Sizing Up The First Base Prospects

Reymond Nunez has some kind of ceiling analyzes the Yankees' first base prospects. Which first base prospect has the highest upside? Which are the ones ready to make a Major League impact soon? Who needs to make their mark quickly?

Highest Ceiling

Brandon Laird: He grew up as a third baseman, he was drafted as a third baseman, and even played more than three times as many games at third base than first base a year ago, yet he still projects best defensively as a first baseman. Even with limited time at first he has shown decent range and good hands.

Offensively he has solid enough power to handle a corner infield position like first base, hitting .266 with 13 home runs in the pitching-friendly Florida State League last year. He has been plagued by slow starts each of the last two years and some believe he hasn't come close to showing his full potential yet.

Reymond Nunez: He was a high-upside signing two years ago with immense power potential but there was also much skepticism surrounding his ability to make contact. He quickly shortened his swing, made making more contact a priority, and saw his strikeouts go down drastically and his batting average rise considerably in his second season.

He also lost 30 pounds in one calendar year and that allowed his already nimble footwork to improve even more defensively. With plus power potential approaching the Jesus Montero range, an improved ability to make contact, and with above average defensive abilities, he has the highest ceiling at the position in the farm system.

Closest to the Majors

Juan Miranda: The Cuban has a sweet swing from the left side and even though he hit .290 with 19 home runs last season, and made marked improvement with his abilities to hit left-handed pitching, he still continues to fly under the radar.

His defensive shortcomings have also been overblown quite a bit too. He's not the greatest defensive first baseman, mostly because his range is limited, but he will make all the plays around him and he has pretty good hands. The bat is what is going to carry him though and he still has some more potential in his bat than he has shown thus far.

The "Sleepers"

Jorge Vazquez: The soon to be 28-year old is hardly a true prospect age-wise, but that is perhaps the biggest reason why he is a true 'sleeper'. He hit .329 and slugged .578 at Double-A in his first season in the United States last year after dominating the Mexican League for several years.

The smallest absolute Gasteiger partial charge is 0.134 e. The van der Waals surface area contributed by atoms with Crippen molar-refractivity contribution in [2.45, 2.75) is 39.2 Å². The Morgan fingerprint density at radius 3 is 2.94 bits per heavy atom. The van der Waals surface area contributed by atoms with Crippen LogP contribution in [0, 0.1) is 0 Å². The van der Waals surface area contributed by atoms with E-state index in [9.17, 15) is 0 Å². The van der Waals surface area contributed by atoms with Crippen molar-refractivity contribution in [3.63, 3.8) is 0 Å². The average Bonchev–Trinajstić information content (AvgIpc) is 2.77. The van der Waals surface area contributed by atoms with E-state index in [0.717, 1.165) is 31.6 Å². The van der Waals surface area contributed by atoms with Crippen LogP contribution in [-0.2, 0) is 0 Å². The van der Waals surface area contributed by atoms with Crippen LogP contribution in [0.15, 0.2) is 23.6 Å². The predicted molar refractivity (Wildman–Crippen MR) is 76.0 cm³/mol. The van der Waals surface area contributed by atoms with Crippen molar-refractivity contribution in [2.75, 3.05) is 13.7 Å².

THE BAT IS LEGIT: Vazquez swings a very potent bat. (Photo: Patrick Teale/
A bit soft in the mid-section, he's not the epitome of physical conditioning either but he does show good range at first base and surprisingly quick feet. He isn't a world-beater defensively, but he is an adequate defender. The power and contact hitting ability are flat-out legit though. All he needs is an opportunity to prove it.

Need to Make Their Move

Mike Lyon: He hit just a combined .231 between Charleston and Staten Island last year and struck out a whopping 74 times in only 234 at-bats. Considering his defense is suspect anyway, leaving the majority of his value as a prospect in his bat, he has some serious catching up to do in the production department.

Christopher Malec: On the other end of the spectrum, Malec continues to put up some pretty good numbers. He hit a combined .272 with nine home runs between Double-A Trenton and Triple-A Scranton, and once again showed very good plate discipline. But the utility player, who plays mostly first base these days, doesn't have the prerequisite power for the position to stand out amongst his peers.

Kevin Smith: A defensive wizard at first base, one who is so good he could be a Gold Glover with relative ease should he ever make it to the big leagues, is also a good contact hitter with good plate discipline. However, he too doesn't have enough power potential to overtake others on the depth chart. A power surge is needed quickly.

The Jury is Still Out

Edwin Beard: The 20-year old Dominican native had a solid season in the Dominican Summer League last year, hitting .290 and showing good patience. Standing 6-foot-3 with some room to add some muscle mass down the road, he provides some decent upside too, but it's still too early to tell if he can develop the necessary power potential to become a legitimate prospect.

Luke Murton: College seniors drafted in the later rounds usually become organizational players when it's all said and done, but Murton put up some very good numbers in Staten Island last season: .295, 17 doubles, and eight home runs. He's a big kid too with good power so he'll get his chances for the time being.

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